All the children and men of a village take a day off to go fishing together once a year, it may sound like a tale of bygone days, but this village in Kashmir has been witnessing it for centuries. Kashmir is home to many freshwater bodies and springs. One such waterfall, which is the largest in the south, Panzath Nag village of Qazigund. Trout fish are cold-water fish and are being farmed in the hilly areas of the country. Kashmiri trout has none of the sponginess found in trout from polluted streams and industrial breeding pools in the west.
Panzath Nag festival history
The Panzath Nag festival has a rich history spanning 900 years and is mentioned in the Kalhana Rajatarangini, a 12th century chronicle documenting the kings of Kashmir. This ancient tradition of cleaning bodies of water has been passed down through the generations, symbolizing the community’s deep reverence for nature.
The festival serves as a reminder of ancient customs and the vital role of preserving the environment. With its roots deeply embedded in the cultural heritage of the region, the Panzath Nag festival is a testament to the enduring connection between the villagers and their natural environment.
The elders also expressed their ignorance when asked about the history of the festival. “It is part of our tradition since ancient times. It is going on from the era of Maharajas (1846-1947 AD). But our ancestors were equally unaware of this. They don’t even know when the festival started,” says 60-year-old Mohammad Ibrahim.
According to the local people, Panjath was famous for its Rainbow Trout and other fish species. But due to “rising pollution levels and official apathy” locals fear they may lose their water source, Panjath, Greater Kashmir reported.
Commitment to festival
Ghulam Nabi, a 90-year-old resident, expressed his lifelong commitment to the festival, saying, “In my 90 years of life, I have never missed this festival. Although my deteriorating health prevents me from actively participating in cleaning up the water, I make sure to visit and uphold the spirit of our community.
Deva, who inaugurated this year’s festival, highlighted the deep connection generations have formed with the event, symbolizing their attachment.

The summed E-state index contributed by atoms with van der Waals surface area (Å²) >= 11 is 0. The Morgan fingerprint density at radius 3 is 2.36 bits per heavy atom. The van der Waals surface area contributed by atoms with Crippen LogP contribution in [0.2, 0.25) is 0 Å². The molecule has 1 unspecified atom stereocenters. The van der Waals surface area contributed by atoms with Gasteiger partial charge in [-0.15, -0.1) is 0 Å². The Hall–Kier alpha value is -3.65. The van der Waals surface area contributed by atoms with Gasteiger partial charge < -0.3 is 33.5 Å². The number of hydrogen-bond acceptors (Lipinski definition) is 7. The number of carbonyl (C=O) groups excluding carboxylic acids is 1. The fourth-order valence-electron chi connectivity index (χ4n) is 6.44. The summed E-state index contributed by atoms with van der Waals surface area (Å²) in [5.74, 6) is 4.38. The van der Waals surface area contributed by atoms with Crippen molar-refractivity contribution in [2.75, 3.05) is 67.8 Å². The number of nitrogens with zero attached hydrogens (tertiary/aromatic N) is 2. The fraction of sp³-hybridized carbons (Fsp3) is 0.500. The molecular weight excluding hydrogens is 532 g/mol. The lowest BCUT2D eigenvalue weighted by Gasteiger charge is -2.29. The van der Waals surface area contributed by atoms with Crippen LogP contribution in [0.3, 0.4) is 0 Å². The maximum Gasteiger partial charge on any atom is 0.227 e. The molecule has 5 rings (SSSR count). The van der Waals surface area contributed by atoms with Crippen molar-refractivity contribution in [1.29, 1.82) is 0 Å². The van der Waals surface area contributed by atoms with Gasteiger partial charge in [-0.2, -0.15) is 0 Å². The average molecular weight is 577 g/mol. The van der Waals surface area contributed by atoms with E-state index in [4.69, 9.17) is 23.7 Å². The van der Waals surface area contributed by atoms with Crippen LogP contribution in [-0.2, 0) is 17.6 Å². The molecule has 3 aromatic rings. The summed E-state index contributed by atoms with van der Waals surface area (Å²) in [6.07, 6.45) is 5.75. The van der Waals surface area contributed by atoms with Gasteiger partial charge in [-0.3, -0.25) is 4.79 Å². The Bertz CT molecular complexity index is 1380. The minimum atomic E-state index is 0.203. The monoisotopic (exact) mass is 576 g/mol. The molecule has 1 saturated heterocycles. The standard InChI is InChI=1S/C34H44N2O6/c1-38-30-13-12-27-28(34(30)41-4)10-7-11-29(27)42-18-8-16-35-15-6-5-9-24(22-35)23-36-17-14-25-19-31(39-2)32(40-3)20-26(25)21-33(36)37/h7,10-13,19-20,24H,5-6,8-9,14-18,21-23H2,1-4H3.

The festival, which takes place in the second week of May, coincides with a major fish harvest, adding to the festive atmosphere. In the midst of the celebrations, the inhabitants maintain a deep understanding of the delicate balance that is required between their festivities and the preservation of their environment.
The water body cleanup festival in Panzath serves as a testament to the collective efforts needed to protect the environment and promote sustainability. Through the preservation of ancestral traditions and a sense of responsibility towards nature, these communities exemplify the power of unity in defense of environmental conservation.
Amina Bano, a local participant, shared her perspective, saying, “This festival unites our community and reminds us of our shared responsibility to safeguard our water sources and preserve the environment for future generations. It is a time when we connect with nature and reinforce our commitment to sustainable practices”.
Bilal Ahmad, another villager, stressed the importance of the festival, stating, “Cleaning the spring is not just about removing rubbish, it is about revitalizing our heritage and showing our respect for nature. Our ancestors passed down this tradition to us, and it is our duty to carry it forward and transmit it to our children”.
Trout Fishing Festival in Kashmir
The local people know this waterfall is Panzath Nag. From this, the name of this village has also got its name. The name is derived from ‘Panch Hath’, which in Kashmiri means five hundred. This waterfall is said to have once been the source of many smaller springs, mongabay reported.